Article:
Banking sector needs comprehensive reforms: ADB
Bangladesh's banking sector now requires comprehensive reforms for the financial sector to become strong enough to augment a transition to an upper middle-income country by 2031, said Edimon Ginting, country director of Asian Development Bank (ADB), yesterday.
The South Asian country also needs to raise foreign currency inflow, develop human capital and expand the private sector's role, he told a luncheon meeting of the American Chamber of Commerce in Bangladesh (AmCham) at The Westin Dhaka.
"Comprehensive and holistic reforms in the banking sector, including an NPL (non-performing loan) resolution mechanism, are necessary," he said.
He also suggested for stronger policies and strengthening governance and regulatory oversight of banks and other financial institutions.
Speaking on "Bangladesh macro-economic outlook in the evolving global phenomenon", Ginting said for sustainable growth, Bangladesh needs to focus on climate vulnerable communities, identify specific adaptation needs and develop and implement strategies.
Challenges remain in infrastructure development, so a national logistics policy and a master plan are urgent needs to realise the full potential of the sector, he said.
Human capital index also needs to focus on raising human capital as advantages of low-cost labour and preferential market access may fade with the graduation from the least developed country (LDC) status, he said.
Bangladesh scored 0.46 on the human capital index, below the average of 0.78 for both South Asia and lower middle-income countries. "So, Bangladesh needs to improve education quality and deepen skills development," he said.
The financial sector includes an underdeveloped banking sector with low operational efficiency, weak internal risk management and high NPL levels. Long-term financing and a strong bond market is missing, said Ginting.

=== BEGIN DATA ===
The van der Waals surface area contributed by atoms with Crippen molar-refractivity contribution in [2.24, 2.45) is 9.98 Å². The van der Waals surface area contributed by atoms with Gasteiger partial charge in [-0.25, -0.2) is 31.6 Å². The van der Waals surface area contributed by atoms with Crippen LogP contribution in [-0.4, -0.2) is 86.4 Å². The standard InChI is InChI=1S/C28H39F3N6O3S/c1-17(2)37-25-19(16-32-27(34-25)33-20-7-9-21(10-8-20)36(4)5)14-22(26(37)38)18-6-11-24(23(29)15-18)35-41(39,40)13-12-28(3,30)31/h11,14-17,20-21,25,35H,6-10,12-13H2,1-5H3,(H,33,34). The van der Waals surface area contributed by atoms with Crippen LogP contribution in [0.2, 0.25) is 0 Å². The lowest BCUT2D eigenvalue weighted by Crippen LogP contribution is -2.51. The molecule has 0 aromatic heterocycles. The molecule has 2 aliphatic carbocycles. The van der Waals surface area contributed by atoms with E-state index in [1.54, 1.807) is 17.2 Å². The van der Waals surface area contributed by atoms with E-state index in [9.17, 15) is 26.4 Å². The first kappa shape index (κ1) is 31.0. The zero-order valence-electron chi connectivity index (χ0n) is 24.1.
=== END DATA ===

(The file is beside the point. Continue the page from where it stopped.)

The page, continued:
The private sector also needs to increase its role in infrastructure financing to meet a massive need for infrastructure, he said.
About Bangladesh's economy, he said it was facing headwinds from the pandemic and Russia-Ukraine war and tailwinds from its recent growth journey.
With continued external adversities and a spillover effect from the war, only a moderate rebound is expected in FY2024 as high commodity prices and continued monetary tightening persist, he said.
About inflation, he said most commodity prices peaked in mid-2022 due to the post-pandemic demand surge and the war before easing since June 2022 due to slowing global growth.
To restore macroeconomic stability, Bangladesh Bank attempted to tackle strong pressure of depreciation by gradually allowing it to increase and imposing barriers on the import of luxury and non-essential items, he said.
Ginting traced four economic growth drivers that contributed to raising the growth of the country -- a growing middle class consumer group, private sector, government's experience and policy support and net export.
Addressing the event, Syed Ershad Ahmed, president of the AmCham, said Bangladesh's economy was facing some stress like other countries so it needs proper steps at the right times.
Syed Mohammad Kamal, vice president of the AmCham, also spoke at the event while Mahbubur Rahman, president of the International Chamber of Commerce Bangladesh, Aftab ul Islam, a former president of the AmCham, and Md Sameer Sattar, president of the Dhaka Chamber of Commerce & Industry, were present.